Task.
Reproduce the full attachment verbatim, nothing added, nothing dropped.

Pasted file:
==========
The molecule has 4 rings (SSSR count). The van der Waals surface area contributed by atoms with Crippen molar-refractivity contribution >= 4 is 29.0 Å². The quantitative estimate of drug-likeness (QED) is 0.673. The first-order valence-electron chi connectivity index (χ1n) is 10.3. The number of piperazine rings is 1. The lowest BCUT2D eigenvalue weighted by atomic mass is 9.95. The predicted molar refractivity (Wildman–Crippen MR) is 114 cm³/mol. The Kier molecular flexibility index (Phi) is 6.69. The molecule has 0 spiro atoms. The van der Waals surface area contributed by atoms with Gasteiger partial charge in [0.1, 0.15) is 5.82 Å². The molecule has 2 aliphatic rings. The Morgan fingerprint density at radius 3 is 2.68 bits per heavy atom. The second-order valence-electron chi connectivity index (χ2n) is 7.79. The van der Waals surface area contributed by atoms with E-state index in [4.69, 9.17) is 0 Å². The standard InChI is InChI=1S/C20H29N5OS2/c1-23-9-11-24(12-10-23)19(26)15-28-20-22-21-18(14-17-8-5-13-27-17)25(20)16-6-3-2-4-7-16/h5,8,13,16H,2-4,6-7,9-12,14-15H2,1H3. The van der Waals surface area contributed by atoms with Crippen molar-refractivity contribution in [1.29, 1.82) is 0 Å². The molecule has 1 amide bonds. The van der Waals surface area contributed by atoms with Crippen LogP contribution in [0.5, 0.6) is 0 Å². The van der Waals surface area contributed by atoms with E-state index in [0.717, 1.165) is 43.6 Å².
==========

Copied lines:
The molecule has 4 rings (SSSR count). The van der Waals surface area contributed by atoms with Crippen molar-refractivity contribution >= 4 is 29.0 Å². The quantitative estimate of drug-likeness (QED) is 0.673. The first-order valence-electron chi connectivity index (χ1n) is 10.3. The number of piperazine rings is 1. The lowest BCUT2D eigenvalue weighted by atomic mass is 9.95. The predicted molar refractivity (Wildman–Crippen MR) is 114 cm³/mol. The Kier molecular flexibility index (Phi) is 6.69. The molecule has 0 spiro atoms. The van der Waals surface area contributed by atoms with Gasteiger partial charge in [0.1, 0.15) is 5.82 Å². The molecule has 2 aliphatic rings. The Morgan fingerprint density at radius 3 is 2.68 bits per heavy atom. The second-order valence-electron chi connectivity index (χ2n) is 7.79. The van der Waals surface area contributed by atoms with E-state index in [4.69, 9.17) is 0 Å². The standard InChI is InChI=1S/C20H29N5OS2/c1-23-9-11-24(12-10-23)19(26)15-28-20-22-21-18(14-17-8-5-13-27-17)25(20)16-6-3-2-4-7-16/h5,8,13,16H,2-4,6-7,9-12,14-15H2,1H3. The van der Waals surface area contributed by atoms with Crippen molar-refractivity contribution in [1.29, 1.82) is 0 Å². The molecule has 1 amide bonds. The van der Waals surface area contributed by atoms with Crippen LogP contribution in [0.5, 0.6) is 0 Å². The van der Waals surface area contributed by atoms with E-state index in [0.717, 1.165) is 43.6 Å².